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Source says Russia lost military satellite over design faults

December 09, 2015, 11:44 UTC+3 MOSCOW
According to the source, the Kanopus-ST military satellite that burnt in the atmosphere several days after its launch into orbit had no back-up system of unlocking from the Volga upper stage
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Soyuz-2 carrier rocket

Soyuz-2 carrier rocket

© Andrei Morgunov/ITAR-TASS

MOSCOW, December 9. /TASS/. The Russian military satellite Kanopus-ST that burnt in the atmosphere several days after its launch into orbit had no back-up system of unlocking from the Volga upper stage, a source in the Russian rocket and space industry told TASS on Wednesday.

"The developers of the technical documentation didn’t envisage an emergency algorithm in the event that the charge-driven piston mechanism would not unlock. Naturally, the developers should have introduced the satellite’s forced mechanical separation from the acceleration unit, despite the presence of the back-up channels of transmitting commands to pyro cartridges," the source said.

The Soyuz-2.1v carrier rocket with two military satellites was launched from the Plesetsk spaceport in northern Russia on December 5.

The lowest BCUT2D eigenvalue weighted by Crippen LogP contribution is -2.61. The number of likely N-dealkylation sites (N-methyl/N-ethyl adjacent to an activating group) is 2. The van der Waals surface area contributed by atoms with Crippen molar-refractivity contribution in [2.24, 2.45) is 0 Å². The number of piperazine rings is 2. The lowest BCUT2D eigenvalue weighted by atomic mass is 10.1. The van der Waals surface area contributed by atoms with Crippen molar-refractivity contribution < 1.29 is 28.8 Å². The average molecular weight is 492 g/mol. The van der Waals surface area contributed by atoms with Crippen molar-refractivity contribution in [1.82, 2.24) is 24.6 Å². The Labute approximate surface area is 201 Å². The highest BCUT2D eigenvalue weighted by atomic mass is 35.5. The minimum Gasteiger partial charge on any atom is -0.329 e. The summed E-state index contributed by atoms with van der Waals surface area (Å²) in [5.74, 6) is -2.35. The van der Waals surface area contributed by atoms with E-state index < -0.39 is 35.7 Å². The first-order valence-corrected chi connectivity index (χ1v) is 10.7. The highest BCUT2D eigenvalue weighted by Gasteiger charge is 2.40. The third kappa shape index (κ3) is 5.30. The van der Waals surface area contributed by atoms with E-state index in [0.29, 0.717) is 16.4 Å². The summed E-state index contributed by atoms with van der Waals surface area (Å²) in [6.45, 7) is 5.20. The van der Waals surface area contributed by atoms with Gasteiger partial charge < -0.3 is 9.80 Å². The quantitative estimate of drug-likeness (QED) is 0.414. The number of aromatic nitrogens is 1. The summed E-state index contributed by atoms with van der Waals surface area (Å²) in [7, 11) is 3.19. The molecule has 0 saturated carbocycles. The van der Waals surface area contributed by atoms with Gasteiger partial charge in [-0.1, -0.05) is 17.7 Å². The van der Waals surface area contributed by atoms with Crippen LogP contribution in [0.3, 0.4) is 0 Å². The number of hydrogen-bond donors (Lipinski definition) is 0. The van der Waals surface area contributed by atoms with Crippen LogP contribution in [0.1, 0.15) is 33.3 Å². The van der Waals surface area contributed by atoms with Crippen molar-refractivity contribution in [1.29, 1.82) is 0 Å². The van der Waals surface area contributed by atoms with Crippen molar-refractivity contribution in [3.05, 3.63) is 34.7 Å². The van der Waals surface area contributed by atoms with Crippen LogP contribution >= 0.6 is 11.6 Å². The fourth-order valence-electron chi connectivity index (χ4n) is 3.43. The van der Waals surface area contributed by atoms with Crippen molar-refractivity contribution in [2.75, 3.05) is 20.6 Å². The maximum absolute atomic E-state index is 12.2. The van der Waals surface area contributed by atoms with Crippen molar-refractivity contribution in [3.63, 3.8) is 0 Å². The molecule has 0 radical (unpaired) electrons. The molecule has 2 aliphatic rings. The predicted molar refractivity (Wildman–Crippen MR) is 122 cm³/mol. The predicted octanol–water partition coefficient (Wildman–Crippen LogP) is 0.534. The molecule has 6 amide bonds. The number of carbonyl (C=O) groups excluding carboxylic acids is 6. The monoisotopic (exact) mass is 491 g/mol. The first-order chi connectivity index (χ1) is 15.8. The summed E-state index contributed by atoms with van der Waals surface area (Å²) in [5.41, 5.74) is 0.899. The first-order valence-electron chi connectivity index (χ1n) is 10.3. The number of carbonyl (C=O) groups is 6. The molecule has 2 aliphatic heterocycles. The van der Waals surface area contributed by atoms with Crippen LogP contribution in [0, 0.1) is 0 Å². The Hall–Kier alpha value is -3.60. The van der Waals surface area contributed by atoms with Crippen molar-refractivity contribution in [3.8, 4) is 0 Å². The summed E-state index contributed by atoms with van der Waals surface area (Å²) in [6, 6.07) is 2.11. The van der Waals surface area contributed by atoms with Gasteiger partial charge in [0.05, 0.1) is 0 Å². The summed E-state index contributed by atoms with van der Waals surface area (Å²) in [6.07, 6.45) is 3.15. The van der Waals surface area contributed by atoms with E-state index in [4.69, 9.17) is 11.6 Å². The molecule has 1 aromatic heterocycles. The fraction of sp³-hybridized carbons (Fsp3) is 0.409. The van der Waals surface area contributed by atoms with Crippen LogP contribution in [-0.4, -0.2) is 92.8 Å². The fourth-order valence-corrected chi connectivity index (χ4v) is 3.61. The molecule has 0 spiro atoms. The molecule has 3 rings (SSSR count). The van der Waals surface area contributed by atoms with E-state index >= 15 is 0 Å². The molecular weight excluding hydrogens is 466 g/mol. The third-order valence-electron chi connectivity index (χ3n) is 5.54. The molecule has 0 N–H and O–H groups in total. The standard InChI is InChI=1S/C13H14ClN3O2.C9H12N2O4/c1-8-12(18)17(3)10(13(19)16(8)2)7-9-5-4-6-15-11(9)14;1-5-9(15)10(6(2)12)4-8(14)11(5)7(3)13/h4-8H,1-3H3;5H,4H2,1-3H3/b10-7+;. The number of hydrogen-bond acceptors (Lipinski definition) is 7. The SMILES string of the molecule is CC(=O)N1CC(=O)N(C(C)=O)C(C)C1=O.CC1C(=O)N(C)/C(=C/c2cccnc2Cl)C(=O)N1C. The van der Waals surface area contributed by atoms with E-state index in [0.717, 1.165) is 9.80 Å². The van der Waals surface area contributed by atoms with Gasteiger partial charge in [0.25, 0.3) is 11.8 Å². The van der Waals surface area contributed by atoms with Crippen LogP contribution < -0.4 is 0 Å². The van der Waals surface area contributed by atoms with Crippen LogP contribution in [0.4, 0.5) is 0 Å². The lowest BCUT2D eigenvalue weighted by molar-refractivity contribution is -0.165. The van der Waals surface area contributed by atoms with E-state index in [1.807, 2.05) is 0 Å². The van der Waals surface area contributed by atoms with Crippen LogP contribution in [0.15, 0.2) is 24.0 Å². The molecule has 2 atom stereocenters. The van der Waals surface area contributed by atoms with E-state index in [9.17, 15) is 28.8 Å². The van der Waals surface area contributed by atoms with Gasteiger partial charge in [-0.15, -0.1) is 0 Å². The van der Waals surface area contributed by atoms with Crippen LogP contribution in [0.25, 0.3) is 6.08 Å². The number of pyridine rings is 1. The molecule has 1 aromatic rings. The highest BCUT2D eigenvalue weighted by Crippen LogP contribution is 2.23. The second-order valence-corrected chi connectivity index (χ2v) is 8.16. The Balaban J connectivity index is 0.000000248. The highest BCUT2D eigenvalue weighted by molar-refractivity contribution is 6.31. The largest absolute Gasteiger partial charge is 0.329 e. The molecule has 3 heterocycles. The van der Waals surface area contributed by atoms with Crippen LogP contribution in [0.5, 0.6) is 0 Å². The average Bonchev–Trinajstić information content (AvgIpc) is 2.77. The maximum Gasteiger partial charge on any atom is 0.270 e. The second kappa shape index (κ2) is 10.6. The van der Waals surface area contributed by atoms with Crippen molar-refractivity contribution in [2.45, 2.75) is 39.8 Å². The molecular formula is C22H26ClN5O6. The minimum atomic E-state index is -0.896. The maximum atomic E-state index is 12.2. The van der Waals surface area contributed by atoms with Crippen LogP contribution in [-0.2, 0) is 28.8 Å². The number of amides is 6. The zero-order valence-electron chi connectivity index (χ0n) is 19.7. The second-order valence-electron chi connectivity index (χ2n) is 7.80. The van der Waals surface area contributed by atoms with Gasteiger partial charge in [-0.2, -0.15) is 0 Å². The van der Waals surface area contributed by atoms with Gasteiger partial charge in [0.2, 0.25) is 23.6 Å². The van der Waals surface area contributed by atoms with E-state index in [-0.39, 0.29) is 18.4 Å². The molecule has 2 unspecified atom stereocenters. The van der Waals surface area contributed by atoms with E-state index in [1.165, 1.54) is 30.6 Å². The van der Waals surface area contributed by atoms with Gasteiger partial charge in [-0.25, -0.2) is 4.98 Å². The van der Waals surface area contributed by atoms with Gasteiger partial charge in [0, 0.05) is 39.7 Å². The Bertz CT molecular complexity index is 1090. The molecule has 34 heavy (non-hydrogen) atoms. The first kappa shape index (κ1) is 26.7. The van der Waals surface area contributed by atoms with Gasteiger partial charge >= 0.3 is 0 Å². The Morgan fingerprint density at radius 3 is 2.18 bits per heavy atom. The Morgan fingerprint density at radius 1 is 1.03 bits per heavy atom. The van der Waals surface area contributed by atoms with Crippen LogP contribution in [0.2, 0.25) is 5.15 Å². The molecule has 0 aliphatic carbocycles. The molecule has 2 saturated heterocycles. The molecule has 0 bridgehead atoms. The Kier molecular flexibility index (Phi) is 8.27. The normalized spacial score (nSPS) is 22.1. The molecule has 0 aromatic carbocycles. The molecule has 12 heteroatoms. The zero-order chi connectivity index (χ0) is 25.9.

The Russian Defense Ministry’s press service reported that the spacecraft were successfully placed on the target orbits. However, on December 6, a number of media reports suggested that the launch failed - one of the satellites did not separate from the Volga upper stage. A source in the Russian Aerospace Force headquarters told TASS that the preliminary cause of the contingency had been established - one of the four locks holding the Kanopus ST satellite failed during the separation sequence and ground controllers were unable to contact the craft and re-issue the separation command.

The satellite burnt in the dense layers of the Earth’s atmosphere on December 8.

The launch of the Kanopus-ST satellite was the second for the Soyuz-2.1v carrier rocket whose design tests are ongoing in Plesetsk.

The Soyuz-2.1v carrier rocket was for the first time launched in December 2013.

Russia spent 15 years on developing the Kanopus-ST satellite, of which 10 years were spent on preparing the satellite’s onboard equipment.

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